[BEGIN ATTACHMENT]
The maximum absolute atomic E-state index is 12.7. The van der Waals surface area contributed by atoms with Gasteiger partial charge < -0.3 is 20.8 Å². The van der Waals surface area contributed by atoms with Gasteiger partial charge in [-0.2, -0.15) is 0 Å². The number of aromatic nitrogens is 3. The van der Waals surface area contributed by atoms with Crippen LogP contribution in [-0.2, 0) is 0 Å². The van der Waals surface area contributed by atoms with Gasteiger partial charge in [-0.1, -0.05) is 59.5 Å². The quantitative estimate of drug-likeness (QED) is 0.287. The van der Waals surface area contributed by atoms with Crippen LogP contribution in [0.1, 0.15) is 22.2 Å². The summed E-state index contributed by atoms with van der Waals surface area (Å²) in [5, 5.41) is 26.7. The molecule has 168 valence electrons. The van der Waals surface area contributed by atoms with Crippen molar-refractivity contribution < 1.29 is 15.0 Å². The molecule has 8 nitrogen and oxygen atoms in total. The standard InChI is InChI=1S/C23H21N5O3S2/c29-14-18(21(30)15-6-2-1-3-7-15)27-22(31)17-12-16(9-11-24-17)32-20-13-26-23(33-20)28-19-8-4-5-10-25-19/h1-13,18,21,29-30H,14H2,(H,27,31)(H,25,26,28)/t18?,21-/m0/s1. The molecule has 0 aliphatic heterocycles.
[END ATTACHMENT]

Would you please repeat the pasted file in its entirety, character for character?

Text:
The maximum absolute atomic E-state index is 12.7. The van der Waals surface area contributed by atoms with Gasteiger partial charge < -0.3 is 20.8 Å². The van der Waals surface area contributed by atoms with Gasteiger partial charge in [-0.2, -0.15) is 0 Å². The number of aromatic nitrogens is 3. The van der Waals surface area contributed by atoms with Crippen LogP contribution in [-0.2, 0) is 0 Å². The van der Waals surface area contributed by atoms with Gasteiger partial charge in [-0.1, -0.05) is 59.5 Å². The quantitative estimate of drug-likeness (QED) is 0.287. The van der Waals surface area contributed by atoms with Crippen LogP contribution in [0.1, 0.15) is 22.2 Å². The summed E-state index contributed by atoms with van der Waals surface area (Å²) in [5, 5.41) is 26.7. The molecule has 168 valence electrons. The van der Waals surface area contributed by atoms with Crippen molar-refractivity contribution < 1.29 is 15.0 Å². The molecule has 8 nitrogen and oxygen atoms in total. The standard InChI is InChI=1S/C23H21N5O3S2/c29-14-18(21(30)15-6-2-1-3-7-15)27-22(31)17-12-16(9-11-24-17)32-20-13-26-23(33-20)28-19-8-4-5-10-25-19/h1-13,18,21,29-30H,14H2,(H,27,31)(H,25,26,28)/t18?,21-/m0/s1. The molecule has 0 aliphatic heterocycles.